On the 28th, my cousin and I are going to Ponza for three days. The island of Ponza is where my moms side of the family originated from. They all moved to New York in the early 1900’s. I’ve heard varied stories as to why but the one that interests me most is the one where they were targeted by the fascist party and left to avoid capture by Mussolini’s camp. The island of Ponza and the neighboring island Ventotene served as political prisons for opponents of fascism. Mussolini himself was imprisoned on the island for several weeks after he was overthrown in 1943. But that was much after my family had left.
I’m so excited for this trip. I won’t rush through the week though because I know how short my time is running.
Everyday has been spectacular here in Italy, and yesterday was another day of pure bliss added to that.
We left in the morning to my cousins boyfriends house a few towns away and made our way south to the town of Caserta. I asked what we were doing here and the reply was La Reggia di Caserta. I didn’t know what ‘reggia’ meant at the time, so I quickly resorted to a translator. Reggia means Palace, and this place was nothing shy of elegance, extravagance, and immense beauty.
As a bit of a history buff I was disappointed I didn’t know about this place prior. However, I am happy to report I am caught up with its historical context and will impart some of my newfound wisdom to you as well. The palace was built in the 1700’s under the oversight of Charles VII of Naples and his architect Nicholas Vanvitelli. This Baroque period palace was never slept in by Charles VII, as he left to abdicate as the King of Spain in 1759. The palace was handed over to his son, Ferdinand IV. In terms of volume, it is the largest palace in the world.
We started our tour at the gardens. It took a long time on this muggy day to walk all the way to the end but seeing The Fountain of Ceres, The Fountain of the Dolphins, The Fountain of Aelous, The Fountain of Venus and Adonis, and the Fountain of Diana and the Actaeon was well worth it. At the last fountain, the Fountain of Diana and the Actaeon, we enjoyed some ice cream, sat in the shade, and took the bus back to the palace.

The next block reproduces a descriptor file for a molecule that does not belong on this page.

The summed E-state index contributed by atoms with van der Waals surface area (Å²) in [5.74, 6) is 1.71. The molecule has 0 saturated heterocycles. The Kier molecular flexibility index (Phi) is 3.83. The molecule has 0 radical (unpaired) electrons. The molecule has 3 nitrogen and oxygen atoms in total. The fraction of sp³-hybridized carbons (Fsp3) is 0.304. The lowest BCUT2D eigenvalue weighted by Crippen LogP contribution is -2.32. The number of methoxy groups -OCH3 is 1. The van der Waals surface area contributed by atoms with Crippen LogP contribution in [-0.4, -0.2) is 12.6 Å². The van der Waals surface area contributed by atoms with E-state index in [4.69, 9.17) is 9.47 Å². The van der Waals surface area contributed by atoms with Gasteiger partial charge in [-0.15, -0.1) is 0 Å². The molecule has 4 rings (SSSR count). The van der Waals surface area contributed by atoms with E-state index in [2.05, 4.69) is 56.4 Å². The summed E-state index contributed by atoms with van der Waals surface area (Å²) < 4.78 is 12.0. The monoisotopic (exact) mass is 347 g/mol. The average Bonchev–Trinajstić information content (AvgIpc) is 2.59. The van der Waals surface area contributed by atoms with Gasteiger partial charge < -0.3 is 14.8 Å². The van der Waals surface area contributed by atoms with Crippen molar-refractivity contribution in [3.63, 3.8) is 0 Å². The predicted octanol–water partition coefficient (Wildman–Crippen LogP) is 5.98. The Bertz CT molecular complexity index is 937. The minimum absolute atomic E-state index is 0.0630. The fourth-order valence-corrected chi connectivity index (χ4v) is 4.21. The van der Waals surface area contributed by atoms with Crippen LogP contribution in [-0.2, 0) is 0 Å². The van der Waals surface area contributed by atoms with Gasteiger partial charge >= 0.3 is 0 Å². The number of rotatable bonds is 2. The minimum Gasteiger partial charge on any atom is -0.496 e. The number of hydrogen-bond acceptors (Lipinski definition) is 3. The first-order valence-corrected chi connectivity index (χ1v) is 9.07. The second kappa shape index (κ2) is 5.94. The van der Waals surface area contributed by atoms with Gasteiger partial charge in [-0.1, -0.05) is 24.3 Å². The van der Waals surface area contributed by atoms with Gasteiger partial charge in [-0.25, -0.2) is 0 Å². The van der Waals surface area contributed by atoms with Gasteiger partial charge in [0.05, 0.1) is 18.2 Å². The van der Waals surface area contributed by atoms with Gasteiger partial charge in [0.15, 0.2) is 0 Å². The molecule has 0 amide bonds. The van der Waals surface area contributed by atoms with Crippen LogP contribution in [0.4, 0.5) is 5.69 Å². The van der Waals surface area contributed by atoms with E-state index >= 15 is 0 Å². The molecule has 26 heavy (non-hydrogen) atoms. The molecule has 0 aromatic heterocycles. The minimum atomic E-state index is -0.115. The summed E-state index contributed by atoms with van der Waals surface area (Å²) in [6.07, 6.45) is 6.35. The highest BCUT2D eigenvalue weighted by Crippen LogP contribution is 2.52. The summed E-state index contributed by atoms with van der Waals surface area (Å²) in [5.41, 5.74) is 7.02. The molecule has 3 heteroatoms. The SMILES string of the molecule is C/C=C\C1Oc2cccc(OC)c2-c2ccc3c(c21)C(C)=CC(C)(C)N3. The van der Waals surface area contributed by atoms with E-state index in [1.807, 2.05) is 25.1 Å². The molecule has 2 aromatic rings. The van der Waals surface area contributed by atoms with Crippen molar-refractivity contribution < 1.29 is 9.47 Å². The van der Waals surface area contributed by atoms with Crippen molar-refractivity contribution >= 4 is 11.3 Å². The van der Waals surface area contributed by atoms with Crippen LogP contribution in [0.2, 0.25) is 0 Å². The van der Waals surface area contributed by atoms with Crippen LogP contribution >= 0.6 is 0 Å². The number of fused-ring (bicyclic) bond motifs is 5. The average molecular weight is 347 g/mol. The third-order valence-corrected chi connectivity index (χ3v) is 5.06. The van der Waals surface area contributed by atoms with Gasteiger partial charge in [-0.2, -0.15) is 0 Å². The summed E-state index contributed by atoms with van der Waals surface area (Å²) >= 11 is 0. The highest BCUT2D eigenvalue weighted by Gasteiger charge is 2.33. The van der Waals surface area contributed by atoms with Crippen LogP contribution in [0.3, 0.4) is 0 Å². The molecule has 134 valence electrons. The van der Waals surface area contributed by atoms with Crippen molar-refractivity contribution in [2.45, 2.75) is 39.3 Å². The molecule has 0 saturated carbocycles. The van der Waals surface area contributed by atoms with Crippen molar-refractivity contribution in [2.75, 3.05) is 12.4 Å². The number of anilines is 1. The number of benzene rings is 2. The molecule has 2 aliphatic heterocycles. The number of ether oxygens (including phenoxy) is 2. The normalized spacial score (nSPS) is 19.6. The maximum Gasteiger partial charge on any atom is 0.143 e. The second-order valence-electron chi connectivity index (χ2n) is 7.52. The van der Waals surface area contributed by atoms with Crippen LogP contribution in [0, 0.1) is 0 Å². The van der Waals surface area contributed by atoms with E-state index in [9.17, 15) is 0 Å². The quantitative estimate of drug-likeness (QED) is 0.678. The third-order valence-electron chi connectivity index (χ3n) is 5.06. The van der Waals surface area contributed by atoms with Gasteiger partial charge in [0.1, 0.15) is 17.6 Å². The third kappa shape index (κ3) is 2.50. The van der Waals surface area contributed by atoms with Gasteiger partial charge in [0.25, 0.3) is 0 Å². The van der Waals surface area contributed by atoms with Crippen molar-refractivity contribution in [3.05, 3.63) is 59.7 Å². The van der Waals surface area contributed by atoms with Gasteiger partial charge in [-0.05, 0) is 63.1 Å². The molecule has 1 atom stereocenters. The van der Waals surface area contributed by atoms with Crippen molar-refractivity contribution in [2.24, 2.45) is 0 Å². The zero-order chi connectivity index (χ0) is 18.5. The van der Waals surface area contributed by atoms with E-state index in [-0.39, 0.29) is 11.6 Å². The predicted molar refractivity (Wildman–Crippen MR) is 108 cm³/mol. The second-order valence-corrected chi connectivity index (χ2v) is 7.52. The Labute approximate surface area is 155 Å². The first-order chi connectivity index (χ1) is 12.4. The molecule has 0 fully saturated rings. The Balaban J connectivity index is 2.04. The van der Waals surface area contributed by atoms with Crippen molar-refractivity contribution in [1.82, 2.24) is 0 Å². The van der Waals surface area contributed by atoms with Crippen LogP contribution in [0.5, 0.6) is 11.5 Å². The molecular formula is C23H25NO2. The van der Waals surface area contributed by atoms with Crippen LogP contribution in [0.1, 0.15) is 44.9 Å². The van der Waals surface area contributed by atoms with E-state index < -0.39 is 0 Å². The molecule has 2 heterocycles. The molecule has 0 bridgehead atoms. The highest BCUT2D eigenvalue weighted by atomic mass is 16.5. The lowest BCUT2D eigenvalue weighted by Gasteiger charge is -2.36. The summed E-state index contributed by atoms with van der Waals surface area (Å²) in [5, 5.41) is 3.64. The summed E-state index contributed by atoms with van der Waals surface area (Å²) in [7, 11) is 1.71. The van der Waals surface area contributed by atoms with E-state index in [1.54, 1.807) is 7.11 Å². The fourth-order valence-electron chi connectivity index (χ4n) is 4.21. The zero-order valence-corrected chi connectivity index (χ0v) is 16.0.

We sat to have some lunch in the cafeteria and then made our way over to the Honour Grand Staircase, which is aptly named because it is lined with marble and has a beautiful vaulted ceiling. It surely raises the bar for everything else named ‘grand.’
First we visited the chapel, lined with gold and structurally fortified with grey and pinkish marble. Magnificent. We then ventured to the art gallery, which featured classical paintings from that time and also modern/contemporary art.
After a stroll through the gallery, we set our eyes upon the stunning apartments in La Reggia. Each room toppled the next one. The vaulted ceilings, the smallest detail-laden trinket, each room was magnificent. And there were so many of them!
My personal favorites were:
The Throne Room. One of the largest rooms The Throne Room is open, airy and is tied together with an insane gold vaulted ceiling. It cries opulence. The lack of furniture in the space is also really appealing.
The Honour Grand Staircase. As mentioned before, it elevates you to a whole new place. I don’t know how I didn’t trip on the stairs when I just kept looking up and around.
The Second Antechamber of Joseph Murat. Probably my favorite out of all the rooms, the ruby red wall paint got me, and it had that lovely Victorian-esque design I adore. By the way, who even needs one antechamber? And this guy had at least two.
The Third Room of the Library. Expansive, filled with old books, globes, a telescope, what more could a bibliophile ask for? The dark wood also set itself apart from the rest of the rooms.
I can go on and on about how stunning this place was, but I hope I’ve said enough that if you’re ever in the Napoli area that it is a must-see.
After La Reggia di Caserta we headed to Napoli. We walked around the historic center, the seaside, and gazed at the menacing-look Mount Vesuvius. I still can’t believe I saw a real volcano. Napoli is charming. However, I must say as we were driving through the port looking for a parking lot, the driving there is certifiably insane. It’s like all the rules of driving are out the door. No lanes, scooters zipping in and out, cars turning from the left to make a right. I don’t think I could have gripped the car seat tighter than I did.
We visited Piazza del Plebiscito, I saw the most important bar (cafe) in Italy there. It’s called Gambrinus, and it is where the President of Italy buys the first coffee of the New Year.
After getting our hands on some delicious Neapolitan pastries we took the car back to the old part of town for a few more hours of walking and wandering. We went to the Naples Cathedral where the crypt of San Gennaro is. We visited the famous streets of the nativity and also musical instruments.
Then, at around 6, we headed over to Sorbillo’s and after a ten minute wait I had the best pizza I have ever had in my life. Nothing could seriously top it.